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Blessed are the Cheesemakers

Holman churns up surprising tale


Writing a complex novel is like juggling: You've got to keep all the balls in motion, and you've got to make sure you don't drop any -- especially when you've got an audience.Reading The Mammoth Cheese was a lot like watching an expert juggler. In this solid, contemporary novel, author Sheri Holman masterfully juggles three distinct storylines, each with its own weight, size, shape and gravity.

In the first, the rural town of Three Chimneys, Virginia, is catapulted into the international limelight when Manda Frank gives birth to an unprecedented 11 babies. Everyone from politicians to the media to the ministry wants a piece of "The Frank Eleven" fame.

The second storyline revolves around artisanal cheesemaker and single parent Margaret Prickett, who faces foreclosure on her family's dairy farm after her husband leaves. Farmhand August Vaughn has worked for years at Margaret's side, but has hidden his desire for his employer beneath his intellectual ardor for the life of Thomas Jefferson.

Third, Margaret's daughter Polly is growing into young womanhood in this fecund setting, an eyewitness to the visceral cycles of birth, life and death. She's asserting her rebellious independence in ways that will test the boundaries of propriety. Subplots about a politician, a teacher and a minister -- egotists all -- personify Holman's exploration of that pervasive human quality known as hubris.

When the media lose interest in The Frank Eleven, the townspeople devise a way to recapture their place in the public eye. They re-enact a peculiar historical event, one in which dairy farmers crafted a 1,235-pound handmade cheese, then carted, hauled and boated it to Washington, where they presented it to an eloquent President Thomas Jefferson.

This is a literary juggling act, to be sure, but Holman is a practiced professional. Her story and characters are well-developed, and her narrative descriptions are powerful. Even the passages of Jeffersonian minutiae are written with deep understanding, and more impressively, with unexpected passion:

"In 1800, Jefferson had won the most closely contested election in American history....[it] had been dirty, and cruel, and violent, yet Jefferson considered it a triumph of democracy, a second American Revolution, for power had changed hands without bloodshed or rebellion, and the infant American experiment, which he'd feared might be stillborn, seemed destined to thrive."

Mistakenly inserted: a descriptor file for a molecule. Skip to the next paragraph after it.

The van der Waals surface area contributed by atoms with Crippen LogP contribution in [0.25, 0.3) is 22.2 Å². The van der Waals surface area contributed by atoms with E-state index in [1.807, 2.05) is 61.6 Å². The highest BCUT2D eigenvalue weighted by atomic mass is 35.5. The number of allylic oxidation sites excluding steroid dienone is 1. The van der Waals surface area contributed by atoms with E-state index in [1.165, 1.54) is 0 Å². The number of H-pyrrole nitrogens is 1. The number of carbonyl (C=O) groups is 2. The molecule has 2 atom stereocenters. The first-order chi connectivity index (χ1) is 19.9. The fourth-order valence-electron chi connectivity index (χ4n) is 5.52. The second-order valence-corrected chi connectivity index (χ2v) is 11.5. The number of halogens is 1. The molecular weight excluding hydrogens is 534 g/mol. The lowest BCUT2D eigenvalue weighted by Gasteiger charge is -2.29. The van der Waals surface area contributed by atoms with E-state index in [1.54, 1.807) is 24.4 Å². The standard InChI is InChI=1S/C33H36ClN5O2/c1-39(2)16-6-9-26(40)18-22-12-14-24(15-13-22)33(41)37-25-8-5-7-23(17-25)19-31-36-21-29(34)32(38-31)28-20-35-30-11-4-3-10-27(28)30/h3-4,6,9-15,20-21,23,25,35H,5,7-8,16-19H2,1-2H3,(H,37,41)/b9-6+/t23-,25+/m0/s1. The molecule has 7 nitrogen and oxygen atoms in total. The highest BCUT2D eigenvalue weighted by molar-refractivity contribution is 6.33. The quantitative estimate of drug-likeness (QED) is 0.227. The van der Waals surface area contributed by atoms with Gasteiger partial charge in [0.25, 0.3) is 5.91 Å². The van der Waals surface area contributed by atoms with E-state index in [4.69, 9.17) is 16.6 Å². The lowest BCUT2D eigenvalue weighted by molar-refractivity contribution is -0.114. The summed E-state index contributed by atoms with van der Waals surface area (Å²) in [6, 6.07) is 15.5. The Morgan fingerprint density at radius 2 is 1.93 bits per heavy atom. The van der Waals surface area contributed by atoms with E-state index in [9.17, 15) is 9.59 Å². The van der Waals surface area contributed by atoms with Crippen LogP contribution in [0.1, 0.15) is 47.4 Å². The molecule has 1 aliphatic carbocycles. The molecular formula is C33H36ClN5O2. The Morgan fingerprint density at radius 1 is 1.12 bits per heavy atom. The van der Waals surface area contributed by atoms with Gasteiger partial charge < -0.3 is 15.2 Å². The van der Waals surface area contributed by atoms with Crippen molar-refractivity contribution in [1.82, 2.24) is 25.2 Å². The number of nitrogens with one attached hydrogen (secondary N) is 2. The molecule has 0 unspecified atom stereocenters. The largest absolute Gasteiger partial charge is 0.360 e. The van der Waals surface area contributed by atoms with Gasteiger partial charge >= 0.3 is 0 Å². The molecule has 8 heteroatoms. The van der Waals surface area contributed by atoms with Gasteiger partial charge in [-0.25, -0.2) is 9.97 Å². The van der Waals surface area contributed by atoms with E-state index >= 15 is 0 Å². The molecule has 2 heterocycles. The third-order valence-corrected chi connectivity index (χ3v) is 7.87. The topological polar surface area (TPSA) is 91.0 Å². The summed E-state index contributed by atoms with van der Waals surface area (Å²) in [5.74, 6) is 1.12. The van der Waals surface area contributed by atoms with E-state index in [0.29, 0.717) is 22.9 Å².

Like Holman's other novels, the acclaimed A Stolen Tongue and The Dress Lodger, this is an ambitious creation from an inventive mind. One of Holman's gifts is the ability to bring to life the small details and social underpinnings of human behavior so realistically that it seems almost effortless. Like Barbara Kingsolver, Holman can convey a cautionary message without preaching. And while her alternating storylines may seem at first to be incongruous, Holman never loses her narrative grip, but tightens it inexorably as the book moves smoothly toward its conclusion.

Only one element in this thoughtfully constructed story seems unlikely. It's unclear exactly why a woman in her 20s, already having given birth without medical intervention, would be taking fertility drugs. But if this is an exaggeration, it works in service to the story as an apt illustration of our society's fascination with -- and frequent voyeurism toward -- the phenomenon of multiple births and the celebrity that often follows.

There's something oddly intriguing about the cheese itself, too. This ubiquitous food product, so much a staple of modern American diets, nearly takes on a life of its own as Margaret coaxes it into being: "If it had been a wounded patriot supine on the battlefield, Margaret could not have nursed it more tenderly. . .marveling at the innate properties of milk that allowed it to move from fluid to solid, from something that might spoil in a matter of hours to something that would keep for years."

What will happen once the colossal cheese and its creators reach the president? Will the newly elected leader make good on his campaign promises to provide relief for struggling farmers? Will Washington respond with gratitude, with opportunism, or with post-9/11 suspicion?

At its organic heart, The Mammoth Cheese speaks to our individual and collective senses of belonging, obligation and freedom. And it's these challenges that all of us -- as patriots, dissenters, and citizens -- must ultimately juggle and balance for ourselves.

Amy Rogers is a founding editor of Novello Festival Press, and the author of the forthcoming book, Hungry for Home: Stories of Food from Across the Carolinas.

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